Using contact microphones of some sort and/or accelerometers to measure the vibrations (sounds) muscles make as they activate. This can be used as an alternative input device, or to measure muscle health/activation. Sonomyography is largely an alternative to electromyography, which is far more commonly used for various purposes.
There are some theoretical and practical advantages to sonomyography over electromyography. Firstly, contacts for surface electromyography can be pricey, and are sensitive to changing skin conditions (i.e. sweat). They are also vulnerable to electrical interference, and measuring the small currents involved can require complicated or uncommon hardware and processing. Sonomyography is not affected by sweat, is less sensitive to placement on the body, and can be measured using any computer with a sound input fairly easily. Cheap contact mics (i.e. piezoelectric) are readily available. On the other hand, they can be vulnerable to environmental sound, and since they need the muscles to actually activate, using them as input can be tiring. Phonomyography seems much less studied.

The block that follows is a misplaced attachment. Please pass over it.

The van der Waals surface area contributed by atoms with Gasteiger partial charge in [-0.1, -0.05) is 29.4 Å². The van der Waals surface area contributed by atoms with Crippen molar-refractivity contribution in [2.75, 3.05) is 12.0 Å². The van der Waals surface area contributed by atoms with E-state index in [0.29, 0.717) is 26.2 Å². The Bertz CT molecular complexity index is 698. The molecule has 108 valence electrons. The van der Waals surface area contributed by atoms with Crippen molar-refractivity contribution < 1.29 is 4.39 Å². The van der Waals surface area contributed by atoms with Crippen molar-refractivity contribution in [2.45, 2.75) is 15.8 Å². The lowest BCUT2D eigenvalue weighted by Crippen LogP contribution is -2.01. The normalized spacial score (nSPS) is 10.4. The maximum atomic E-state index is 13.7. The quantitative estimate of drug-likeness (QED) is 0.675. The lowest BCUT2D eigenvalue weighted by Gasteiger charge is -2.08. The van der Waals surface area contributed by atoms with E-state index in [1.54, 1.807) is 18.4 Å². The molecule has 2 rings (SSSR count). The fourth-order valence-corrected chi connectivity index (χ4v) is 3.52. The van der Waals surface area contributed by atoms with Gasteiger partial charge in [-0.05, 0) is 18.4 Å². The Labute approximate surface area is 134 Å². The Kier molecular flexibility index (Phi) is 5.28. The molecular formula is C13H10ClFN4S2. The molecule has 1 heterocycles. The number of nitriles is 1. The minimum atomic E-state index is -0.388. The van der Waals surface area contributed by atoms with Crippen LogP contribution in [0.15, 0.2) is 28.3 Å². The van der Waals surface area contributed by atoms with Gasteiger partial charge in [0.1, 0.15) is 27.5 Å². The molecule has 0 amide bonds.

- Portable acoustic myography – a realistic noninvasive method for assessment of muscle activity and coordination in human subjects in most home and sports settings
- Technical Report: Arm Expression Recognition using Acoustic Myography